The FDA today took action to clear up the mess in COVID-19 blood testing. You might remember that blood tests for COVID-19 were allowed to enter the US under a special emergency use approval (EUA) called Part D.
Under this special exemption, a test could be imported and sold on a “promise” that the manufacturer would file data showing efficacy at a later time. There was no time limit placed on this requirement, however, meaning a test could be imported and sold for an indefinite period of time without ever providing data it actually worked.
The agency also provided performance recommendations regarding specificity and sensitivity for test developers. Specificity measures how often the tests produce an incorrect result, while sensitivity measures how often the test shows a correct positive result
This attempts to close the loophole that the FDA created when it allowed importation and sales of devices under part the of the emergency use authorization. While there had to be a disclaimer on the device suggesting it was not used for human diagnostic applications, many people ignored that label. Large sales of untested devices, mainly produced by Chinese companies, flooded the US market.
At one point it was estimated that around 150 different companies were attempting to sell tests in the United States with prices that ranged up to $300. This created such a blizzard of bad press the Chinese government (to their credit) stepped in and prevented export of blood tests that were not approved by China’s FDA. Despite this, sales of unapproved devices with no efficacy validation have continued.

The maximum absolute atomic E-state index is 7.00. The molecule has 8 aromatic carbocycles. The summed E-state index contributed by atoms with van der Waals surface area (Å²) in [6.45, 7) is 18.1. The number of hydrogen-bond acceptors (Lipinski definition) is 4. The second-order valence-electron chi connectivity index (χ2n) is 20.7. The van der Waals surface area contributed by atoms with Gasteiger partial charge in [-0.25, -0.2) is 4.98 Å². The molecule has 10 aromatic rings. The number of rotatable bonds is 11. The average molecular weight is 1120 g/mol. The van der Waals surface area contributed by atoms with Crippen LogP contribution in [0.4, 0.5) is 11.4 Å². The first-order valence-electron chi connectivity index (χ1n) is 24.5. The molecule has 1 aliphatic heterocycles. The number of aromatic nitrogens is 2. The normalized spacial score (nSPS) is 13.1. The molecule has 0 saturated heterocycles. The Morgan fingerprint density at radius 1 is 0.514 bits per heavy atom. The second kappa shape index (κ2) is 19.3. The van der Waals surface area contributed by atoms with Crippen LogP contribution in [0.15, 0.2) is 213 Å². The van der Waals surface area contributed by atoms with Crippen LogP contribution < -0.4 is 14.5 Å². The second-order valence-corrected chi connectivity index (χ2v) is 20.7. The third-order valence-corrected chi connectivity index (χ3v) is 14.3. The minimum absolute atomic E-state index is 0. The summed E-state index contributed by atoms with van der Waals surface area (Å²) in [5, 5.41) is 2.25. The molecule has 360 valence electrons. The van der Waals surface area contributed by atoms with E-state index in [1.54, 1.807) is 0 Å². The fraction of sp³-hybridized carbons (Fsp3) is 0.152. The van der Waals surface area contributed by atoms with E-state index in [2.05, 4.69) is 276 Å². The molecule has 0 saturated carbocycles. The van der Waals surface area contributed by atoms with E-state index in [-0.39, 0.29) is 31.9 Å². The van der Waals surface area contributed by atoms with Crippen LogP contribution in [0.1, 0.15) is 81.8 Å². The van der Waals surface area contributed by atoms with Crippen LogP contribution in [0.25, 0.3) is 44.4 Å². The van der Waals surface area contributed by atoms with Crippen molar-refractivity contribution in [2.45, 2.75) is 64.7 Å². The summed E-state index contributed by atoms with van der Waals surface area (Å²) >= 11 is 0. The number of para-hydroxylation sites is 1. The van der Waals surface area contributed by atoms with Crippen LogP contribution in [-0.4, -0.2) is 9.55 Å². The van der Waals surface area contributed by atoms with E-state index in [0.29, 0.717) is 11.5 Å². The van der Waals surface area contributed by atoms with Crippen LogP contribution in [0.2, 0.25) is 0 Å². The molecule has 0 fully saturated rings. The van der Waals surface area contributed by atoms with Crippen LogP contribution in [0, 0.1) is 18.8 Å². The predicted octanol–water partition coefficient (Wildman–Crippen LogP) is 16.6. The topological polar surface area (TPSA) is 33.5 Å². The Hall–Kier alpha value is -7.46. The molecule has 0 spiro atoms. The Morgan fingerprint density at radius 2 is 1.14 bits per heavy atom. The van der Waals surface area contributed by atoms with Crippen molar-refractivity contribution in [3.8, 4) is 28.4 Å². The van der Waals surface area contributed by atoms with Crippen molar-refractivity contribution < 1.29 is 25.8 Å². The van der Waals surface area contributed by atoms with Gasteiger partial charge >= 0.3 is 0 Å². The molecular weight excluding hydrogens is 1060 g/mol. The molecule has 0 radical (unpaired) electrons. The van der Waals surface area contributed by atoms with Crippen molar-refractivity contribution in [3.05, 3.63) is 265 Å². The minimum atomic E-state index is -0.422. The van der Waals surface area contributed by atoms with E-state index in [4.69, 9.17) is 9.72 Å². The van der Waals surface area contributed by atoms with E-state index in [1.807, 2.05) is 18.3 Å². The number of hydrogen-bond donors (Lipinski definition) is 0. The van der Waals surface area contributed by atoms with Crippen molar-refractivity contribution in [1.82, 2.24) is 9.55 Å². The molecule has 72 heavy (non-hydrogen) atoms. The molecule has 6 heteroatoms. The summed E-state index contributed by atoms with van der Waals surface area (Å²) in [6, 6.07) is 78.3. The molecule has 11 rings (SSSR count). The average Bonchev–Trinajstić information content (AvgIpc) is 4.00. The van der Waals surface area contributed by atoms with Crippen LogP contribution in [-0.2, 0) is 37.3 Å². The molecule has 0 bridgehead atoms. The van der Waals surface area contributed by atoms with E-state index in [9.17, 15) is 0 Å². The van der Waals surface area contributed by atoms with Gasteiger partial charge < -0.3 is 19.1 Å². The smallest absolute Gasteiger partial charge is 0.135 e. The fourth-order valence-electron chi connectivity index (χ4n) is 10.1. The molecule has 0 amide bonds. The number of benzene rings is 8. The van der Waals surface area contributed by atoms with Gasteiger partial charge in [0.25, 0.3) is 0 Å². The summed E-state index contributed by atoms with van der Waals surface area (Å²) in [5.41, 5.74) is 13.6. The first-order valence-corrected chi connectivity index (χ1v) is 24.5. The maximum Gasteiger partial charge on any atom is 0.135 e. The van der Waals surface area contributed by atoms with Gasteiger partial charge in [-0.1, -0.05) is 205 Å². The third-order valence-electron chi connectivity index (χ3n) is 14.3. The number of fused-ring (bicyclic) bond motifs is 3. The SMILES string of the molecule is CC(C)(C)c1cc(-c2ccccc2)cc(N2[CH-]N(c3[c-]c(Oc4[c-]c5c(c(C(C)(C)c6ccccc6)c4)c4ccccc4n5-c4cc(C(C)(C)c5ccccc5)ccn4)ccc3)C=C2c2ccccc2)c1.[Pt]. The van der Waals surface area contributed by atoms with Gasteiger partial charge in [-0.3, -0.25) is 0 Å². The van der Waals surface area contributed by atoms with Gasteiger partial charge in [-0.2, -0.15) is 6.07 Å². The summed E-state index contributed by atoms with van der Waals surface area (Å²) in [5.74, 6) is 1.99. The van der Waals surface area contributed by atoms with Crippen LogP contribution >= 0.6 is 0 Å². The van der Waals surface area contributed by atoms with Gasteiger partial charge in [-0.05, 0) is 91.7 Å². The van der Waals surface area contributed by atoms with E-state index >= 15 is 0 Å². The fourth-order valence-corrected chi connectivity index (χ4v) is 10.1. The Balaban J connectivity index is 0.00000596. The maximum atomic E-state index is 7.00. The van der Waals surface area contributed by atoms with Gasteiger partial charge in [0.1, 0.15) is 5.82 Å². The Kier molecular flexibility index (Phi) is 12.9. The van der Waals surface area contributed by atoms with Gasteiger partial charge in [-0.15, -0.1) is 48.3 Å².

In my opinion the FDA should never have allowed sales to occur under Part D without full efficacy and use testing. The new rules are better as they require companies to file data packages with the agency within 10 days. However, it’s not clear to me that this will prevent people from simply supplying an inadequate data package to the FDA then continuing to sell under the Part D authorization.
The best thing for the FDA to do would be to require any COVID blood test to get full EUA approval before it can be sold in the United States. While this will restrict testing options initially, in the long run it will prevent unscrupulous and unauthorized devices from flooding the US market.
Since many of these devices don’t appear to work, I believe that limiting their import and use is no great loss. There also are now multiple devices that have achieved full EUA so there are options for individuals to use to test for COVID antibodies.
As we allow people to return to normal lives, if we use blood testing in this process, we first need to make sure that the tests are accurate. After that we can determine whether the presence of antibody indicates protection from COVID.